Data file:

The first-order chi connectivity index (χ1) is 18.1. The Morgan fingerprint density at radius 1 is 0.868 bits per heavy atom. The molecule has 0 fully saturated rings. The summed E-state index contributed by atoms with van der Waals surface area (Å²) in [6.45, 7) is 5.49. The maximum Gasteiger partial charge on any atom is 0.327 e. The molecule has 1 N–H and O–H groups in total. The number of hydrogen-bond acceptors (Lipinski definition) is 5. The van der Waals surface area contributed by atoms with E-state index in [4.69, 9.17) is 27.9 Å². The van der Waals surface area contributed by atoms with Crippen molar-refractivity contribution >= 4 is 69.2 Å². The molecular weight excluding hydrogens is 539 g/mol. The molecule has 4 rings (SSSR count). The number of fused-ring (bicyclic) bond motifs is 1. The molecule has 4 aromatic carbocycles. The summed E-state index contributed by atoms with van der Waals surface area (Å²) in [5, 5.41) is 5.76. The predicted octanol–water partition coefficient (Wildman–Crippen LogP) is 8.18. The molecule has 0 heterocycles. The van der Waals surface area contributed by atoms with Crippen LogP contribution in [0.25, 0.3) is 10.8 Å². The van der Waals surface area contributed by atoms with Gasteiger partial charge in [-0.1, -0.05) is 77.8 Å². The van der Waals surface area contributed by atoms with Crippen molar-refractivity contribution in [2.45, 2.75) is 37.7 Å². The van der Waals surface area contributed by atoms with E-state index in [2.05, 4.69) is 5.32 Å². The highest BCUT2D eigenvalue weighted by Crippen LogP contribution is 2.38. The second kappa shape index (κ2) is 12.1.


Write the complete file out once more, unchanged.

The first-order chi connectivity index (χ1) is 18.1. The Morgan fingerprint density at radius 1 is 0.868 bits per heavy atom. The molecule has 0 fully saturated rings. The summed E-state index contributed by atoms with van der Waals surface area (Å²) in [6.45, 7) is 5.49. The maximum Gasteiger partial charge on any atom is 0.327 e. The molecule has 1 N–H and O–H groups in total. The number of hydrogen-bond acceptors (Lipinski definition) is 5. The van der Waals surface area contributed by atoms with E-state index in [4.69, 9.17) is 27.9 Å². The van der Waals surface area contributed by atoms with Crippen molar-refractivity contribution >= 4 is 69.2 Å². The molecular weight excluding hydrogens is 539 g/mol. The molecule has 4 rings (SSSR count). The number of fused-ring (bicyclic) bond motifs is 1. The molecule has 4 aromatic carbocycles. The summed E-state index contributed by atoms with van der Waals surface area (Å²) in [5, 5.41) is 5.76. The predicted octanol–water partition coefficient (Wildman–Crippen LogP) is 8.18. The molecule has 0 heterocycles. The van der Waals surface area contributed by atoms with Crippen LogP contribution in [0.25, 0.3) is 10.8 Å². The van der Waals surface area contributed by atoms with Gasteiger partial charge in [-0.1, -0.05) is 77.8 Å². The van der Waals surface area contributed by atoms with Crippen molar-refractivity contribution in [2.45, 2.75) is 37.7 Å². The van der Waals surface area contributed by atoms with E-state index in [2.05, 4.69) is 5.32 Å². The highest BCUT2D eigenvalue weighted by Crippen LogP contribution is 2.38. The second kappa shape index (κ2) is 12.1.